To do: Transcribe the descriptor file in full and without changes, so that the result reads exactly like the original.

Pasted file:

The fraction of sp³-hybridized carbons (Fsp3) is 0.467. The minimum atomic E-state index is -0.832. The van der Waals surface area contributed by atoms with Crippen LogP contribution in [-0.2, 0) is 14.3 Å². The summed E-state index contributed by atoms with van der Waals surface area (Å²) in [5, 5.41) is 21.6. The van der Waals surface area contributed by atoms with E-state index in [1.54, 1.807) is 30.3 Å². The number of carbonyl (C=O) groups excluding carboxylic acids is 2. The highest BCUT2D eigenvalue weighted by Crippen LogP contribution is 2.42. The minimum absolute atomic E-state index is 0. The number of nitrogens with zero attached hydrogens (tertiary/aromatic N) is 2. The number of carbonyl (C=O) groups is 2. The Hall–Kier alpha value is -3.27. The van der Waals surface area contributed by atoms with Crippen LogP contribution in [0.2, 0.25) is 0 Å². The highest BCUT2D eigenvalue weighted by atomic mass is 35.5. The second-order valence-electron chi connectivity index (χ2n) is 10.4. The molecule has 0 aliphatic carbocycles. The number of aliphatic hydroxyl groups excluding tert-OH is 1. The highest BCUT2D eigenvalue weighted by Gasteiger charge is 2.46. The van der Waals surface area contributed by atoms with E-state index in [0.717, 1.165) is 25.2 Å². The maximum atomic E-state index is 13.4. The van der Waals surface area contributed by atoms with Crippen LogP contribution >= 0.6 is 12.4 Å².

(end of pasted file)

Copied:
The fraction of sp³-hybridized carbons (Fsp3) is 0.467. The minimum atomic E-state index is -0.832. The van der Waals surface area contributed by atoms with Crippen LogP contribution in [-0.2, 0) is 14.3 Å². The summed E-state index contributed by atoms with van der Waals surface area (Å²) in [5, 5.41) is 21.6. The van der Waals surface area contributed by atoms with E-state index in [1.54, 1.807) is 30.3 Å². The number of carbonyl (C=O) groups excluding carboxylic acids is 2. The highest BCUT2D eigenvalue weighted by Crippen LogP contribution is 2.42. The minimum absolute atomic E-state index is 0. The number of nitrogens with zero attached hydrogens (tertiary/aromatic N) is 2. The number of carbonyl (C=O) groups is 2. The Hall–Kier alpha value is -3.27. The van der Waals surface area contributed by atoms with Crippen LogP contribution in [0.2, 0.25) is 0 Å². The highest BCUT2D eigenvalue weighted by atomic mass is 35.5. The second-order valence-electron chi connectivity index (χ2n) is 10.4. The molecule has 0 aliphatic carbocycles. The number of aliphatic hydroxyl groups excluding tert-OH is 1. The highest BCUT2D eigenvalue weighted by Gasteiger charge is 2.46. The van der Waals surface area contributed by atoms with E-state index in [0.717, 1.165) is 25.2 Å². The maximum atomic E-state index is 13.4. The van der Waals surface area contributed by atoms with Crippen LogP contribution >= 0.6 is 12.4 Å².